Researchers studying pigs in Brazil stumble upon ancient rock art that had never been seen before
While tracking pig-like animals called peccaries in Brazil’s forests, a group of researchers inadvertently stumbled upon an incredible display of ancient rock art that had never been seen before.
The researchers from the Wildlife Conservation Society (WCS) were gathering environmental data for the study of white-lipped peccaries in Brazil’s Cerrado plateau, a vast savannah region, when they found the rare cave drawings that had been made by hunter-gatherer societies between 4,000 and 10,000 years ago.
"Since we often work in remote locations, we sometimes make surprising discoveries, in this case, one that appears to be important for our understanding of human cultural history in the region," said WCS researcher Alexine Keuroghlian.
The researchers found a series of sandstone formations with caves containing drawings of human figures, geometric shapes, and animals such as armadillos, birds, and reptiles etched into the stone.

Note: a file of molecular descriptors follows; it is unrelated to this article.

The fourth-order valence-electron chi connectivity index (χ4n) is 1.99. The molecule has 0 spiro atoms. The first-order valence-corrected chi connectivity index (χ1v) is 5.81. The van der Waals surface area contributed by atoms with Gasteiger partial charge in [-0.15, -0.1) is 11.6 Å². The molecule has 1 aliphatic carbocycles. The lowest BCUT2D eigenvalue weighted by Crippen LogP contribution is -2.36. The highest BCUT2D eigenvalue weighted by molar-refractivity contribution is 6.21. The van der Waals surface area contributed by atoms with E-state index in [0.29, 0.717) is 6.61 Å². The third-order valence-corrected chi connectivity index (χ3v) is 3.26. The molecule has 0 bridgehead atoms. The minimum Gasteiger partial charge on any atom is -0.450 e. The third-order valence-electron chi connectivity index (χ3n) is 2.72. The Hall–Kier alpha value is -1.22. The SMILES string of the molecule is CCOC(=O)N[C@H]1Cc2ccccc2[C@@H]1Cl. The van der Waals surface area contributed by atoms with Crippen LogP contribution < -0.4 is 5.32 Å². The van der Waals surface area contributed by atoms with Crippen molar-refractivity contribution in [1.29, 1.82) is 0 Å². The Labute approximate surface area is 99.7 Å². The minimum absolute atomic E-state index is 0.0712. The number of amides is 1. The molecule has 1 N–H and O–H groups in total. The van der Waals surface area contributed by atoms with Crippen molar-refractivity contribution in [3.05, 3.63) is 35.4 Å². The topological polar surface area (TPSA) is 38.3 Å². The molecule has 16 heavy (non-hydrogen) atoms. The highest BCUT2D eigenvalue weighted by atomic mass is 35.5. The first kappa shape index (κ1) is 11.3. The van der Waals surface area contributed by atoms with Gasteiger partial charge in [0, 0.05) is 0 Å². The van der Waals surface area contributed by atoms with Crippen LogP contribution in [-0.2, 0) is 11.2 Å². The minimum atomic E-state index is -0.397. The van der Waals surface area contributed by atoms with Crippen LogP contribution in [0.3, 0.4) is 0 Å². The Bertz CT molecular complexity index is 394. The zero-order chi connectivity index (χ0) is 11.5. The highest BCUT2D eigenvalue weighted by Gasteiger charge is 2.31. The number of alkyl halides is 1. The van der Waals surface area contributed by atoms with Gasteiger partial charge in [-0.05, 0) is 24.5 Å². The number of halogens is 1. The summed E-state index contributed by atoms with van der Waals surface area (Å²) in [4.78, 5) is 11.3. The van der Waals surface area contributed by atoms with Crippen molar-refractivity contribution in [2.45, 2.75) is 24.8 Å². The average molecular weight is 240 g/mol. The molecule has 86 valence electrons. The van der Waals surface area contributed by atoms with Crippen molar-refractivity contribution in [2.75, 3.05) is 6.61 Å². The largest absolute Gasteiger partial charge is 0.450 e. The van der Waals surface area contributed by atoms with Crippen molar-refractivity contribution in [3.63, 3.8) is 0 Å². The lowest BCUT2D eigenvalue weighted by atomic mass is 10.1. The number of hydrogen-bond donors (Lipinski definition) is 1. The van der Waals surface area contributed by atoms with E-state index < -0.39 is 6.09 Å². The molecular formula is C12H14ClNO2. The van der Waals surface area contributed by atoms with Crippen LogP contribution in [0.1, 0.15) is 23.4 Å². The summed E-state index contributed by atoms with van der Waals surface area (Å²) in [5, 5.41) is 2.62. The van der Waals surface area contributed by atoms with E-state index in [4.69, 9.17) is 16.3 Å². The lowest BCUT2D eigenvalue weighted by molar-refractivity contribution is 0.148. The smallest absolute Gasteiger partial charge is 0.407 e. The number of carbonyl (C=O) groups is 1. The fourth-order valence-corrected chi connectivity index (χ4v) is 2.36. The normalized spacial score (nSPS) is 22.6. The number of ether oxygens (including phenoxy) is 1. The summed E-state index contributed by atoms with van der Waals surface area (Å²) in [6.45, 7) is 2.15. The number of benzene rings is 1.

The diversity of the renderings adds significantly to knowledge of rock art from the Cerrado plateau region that borders the Pantanal. While some resemble ancient art from the central Brazilian plateau, others, surprisingly, seem etched in the artistic tradition of northeastern Brazil.
"These discoveries of cave drawings emphasize the importance of protecting the Cerrado and Pantanal ecosystems, both for their cultural and natural heritage," said Dr. Julie Kunen, Director of WCS's Latin America and the Caribbean Program and an expert on Mayan archeology. "We hope to partner with local landowners to protect these cave sites, as well as the forests that surround them, so that the cultural heritage and wildlife depicted in the drawings are preserved for future generations."